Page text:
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Police let Mommy keep eating Blue Bleach after she showed that YouTube videos, Doctor's approval



Laurel Austin has reportedly reported to the police a YouTube video of Kerry Rivera, who discusses the harmful chlorine dioxide solution.
Search YouTube for "Miracle Mineral Solution" or "MMS" and find videos about how bleach consumption will treat various diseases – acne, influenza, malaria, HIV, hepatitis, cancer and autism

But MMS is simply chlorine dioxide – an industrial bleaching agent. The Food and Drug Administration has warned that MMS "could cause serious harm to health" and said the agency has received several health-related reports from users using this product, including severe nausea, vomiting and life-threatening low blood pressure dehydration. "He advises anyone who has a decision" to stop using it immediately and throw it away.

One such YouTuber, who reportedly promotes this dangerous "treatment", is Laurel Austin of Lenex, Kansas. According to a NBC News report, the first time he fed one of his sons with a bleach solution, she shot the moment and shared it with thousands of her subscribers. Reporter Brandi Huddzy describes the video by saying that after the young man who has autism has taken the decision, "his hands seem to involuntarily spin around each other and he screams in his hand before biting a banana."

According to NBC , four of Austin's six Austin children have autism, and a review of her Facebook page shows she has tried different alternative treatments for her children. The press release looked at social media publications and Lenexa Police Department papers reported last year, with Austin making regular doses of chlorine dioxide to both of its 27 and 28-year-olds.

The boy's boyfriend, Bradley Austin, is reportedly trying to prevent Austin from using his chlorine dioxide to his sons since he knew he was doing it in January. But according to NBC, Länder police services and Kansas adult care services have addressed the issue and decided not to do anything about it. The law enforcement dismissal allegedly confused Bradley, who told NBC News: "I just want her to stop."

Austin did not respond to Gizmodo's request for comment, but told NBC that the news was used as a shameful tool with false information from an absent father as a means of reducing or even lifting his child's support for his sons with special needs of autistic people. "

According to NBC, police documents show that after Bradley reported to the police that Austin administers chlorine. Officials reportedly told a pharmacist at a state-controlled poison control center that he said was dangerous. The police then visited Austin's house, where she said she was following the Keri Rivera chlorine dioxide protocol, a prominent drug promoter who was not a medical specialist.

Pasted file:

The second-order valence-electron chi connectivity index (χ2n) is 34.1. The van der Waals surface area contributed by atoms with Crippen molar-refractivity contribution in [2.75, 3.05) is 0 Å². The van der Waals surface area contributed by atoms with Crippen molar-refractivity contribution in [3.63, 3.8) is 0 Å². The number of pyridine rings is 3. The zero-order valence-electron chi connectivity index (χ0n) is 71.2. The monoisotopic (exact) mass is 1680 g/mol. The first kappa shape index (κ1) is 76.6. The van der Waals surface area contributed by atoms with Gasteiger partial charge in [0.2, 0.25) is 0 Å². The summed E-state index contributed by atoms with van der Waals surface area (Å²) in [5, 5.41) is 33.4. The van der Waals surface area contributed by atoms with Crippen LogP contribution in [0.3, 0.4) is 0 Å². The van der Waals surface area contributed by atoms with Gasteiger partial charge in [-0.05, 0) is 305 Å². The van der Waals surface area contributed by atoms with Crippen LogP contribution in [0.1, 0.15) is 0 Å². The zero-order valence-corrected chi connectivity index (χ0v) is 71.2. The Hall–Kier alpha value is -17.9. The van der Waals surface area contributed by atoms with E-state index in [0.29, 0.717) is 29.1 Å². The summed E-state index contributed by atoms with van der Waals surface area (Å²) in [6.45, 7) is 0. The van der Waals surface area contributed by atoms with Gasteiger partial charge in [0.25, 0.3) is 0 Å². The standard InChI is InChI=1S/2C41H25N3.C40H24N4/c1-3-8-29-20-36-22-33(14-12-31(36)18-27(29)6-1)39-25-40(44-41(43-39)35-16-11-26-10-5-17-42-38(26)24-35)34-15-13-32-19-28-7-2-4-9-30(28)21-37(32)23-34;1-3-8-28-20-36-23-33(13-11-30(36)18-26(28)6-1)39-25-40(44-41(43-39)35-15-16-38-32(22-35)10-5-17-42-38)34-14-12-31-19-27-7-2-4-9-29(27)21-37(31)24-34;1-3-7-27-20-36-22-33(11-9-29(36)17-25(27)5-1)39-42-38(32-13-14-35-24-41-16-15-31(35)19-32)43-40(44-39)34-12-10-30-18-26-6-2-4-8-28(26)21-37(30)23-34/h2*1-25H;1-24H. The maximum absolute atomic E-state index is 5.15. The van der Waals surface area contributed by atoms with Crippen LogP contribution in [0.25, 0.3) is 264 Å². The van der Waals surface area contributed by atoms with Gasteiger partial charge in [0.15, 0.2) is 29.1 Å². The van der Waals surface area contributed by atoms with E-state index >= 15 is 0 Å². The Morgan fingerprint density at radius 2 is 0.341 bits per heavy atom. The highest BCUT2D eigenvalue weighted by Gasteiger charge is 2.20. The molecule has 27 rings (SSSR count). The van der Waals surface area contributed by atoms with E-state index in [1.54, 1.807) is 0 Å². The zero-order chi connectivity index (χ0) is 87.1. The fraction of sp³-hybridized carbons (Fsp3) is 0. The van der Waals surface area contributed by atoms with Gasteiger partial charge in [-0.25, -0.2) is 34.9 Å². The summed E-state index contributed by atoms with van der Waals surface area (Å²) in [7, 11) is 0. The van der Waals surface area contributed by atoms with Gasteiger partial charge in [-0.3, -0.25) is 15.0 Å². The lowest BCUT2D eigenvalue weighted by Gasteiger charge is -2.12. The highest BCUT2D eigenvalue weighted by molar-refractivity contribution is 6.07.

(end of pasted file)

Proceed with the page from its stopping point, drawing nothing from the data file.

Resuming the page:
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Amazon has extracted two books selling pseudo-scientific "autistic treatments" that encourage the delivery of children. Read more Read

Revera protects fake MMS as a cure for autism around 2012. In March, Amazon took down her book on the chlorine dioxide protocol, and she has been involved in many seminars and interviews on canals YouTube, promoting advocacy ideas and at least one of these clips, Austin was also interviewed, along with Rivera, about the use of her sons' treatment.

Police documents reviewed by NBC show that Austin shared with the police a video link the River for the chlorine dioxide protocol, and online articles from the Institute for the Study of Autism, which popularizes the widely discerned notion that vaccines cause autism. According to NBC, a police officer writes for the articles in the report, which state: "This legitimates Laurel's claim for the use of MMS CLO2 as a holistic approach to treatment." Documents also show that police have reviewed a list of add-ons intended for one of the sons who advise taking 16 doses of chlorine dioxide treatment each day, one hour each. It was reportedly signed and stamped by a primary physician at the MedWest Clinic at the University of Kansas, Sarita Singh.

Singh has confirmed to the police that he has approved chlorine dioxide treatment and told the police that chlorine dioxide is "benign and non-toxic," according to NBC, who can not reach Singh while on maternity leave. A spokesman for the Kansas University Health System told Gizmodo that the hospital could not issue a statement as it would require Austin to sign a refusal from HIPAA to reveal secure medical information to the patient. The organization will not comment independently, a spokesman said, "because there will be nothing to add to this story at this time."

The Leningrad Police Department did not respond immediately to Gizmodo's request for comment. A spokesman for the police told NBC that there was not enough evidence to show that the treatment was dangerous.

According to this investigation, for the second time Leneka's police have looked at Austin, who runs his sons' bleach. NBC reports that in November last year, a program for disability in service development, Austin reported to the police after having given a chlorine dioxide treatment to one of his sons in the parking log after the staff refused to give him a decision. This has led to an investigation by the Kansas Advocacy Office.

A spokesman for the Department of Children and Families in Kansas told Gizmodo that cases of adult protection services are confidential and the agency will not comment.

According to police reports reviewed by NBC A case officer visited Austin's house, saw a doctor's note of the decision, interacted with his son, and decided not to take any action.


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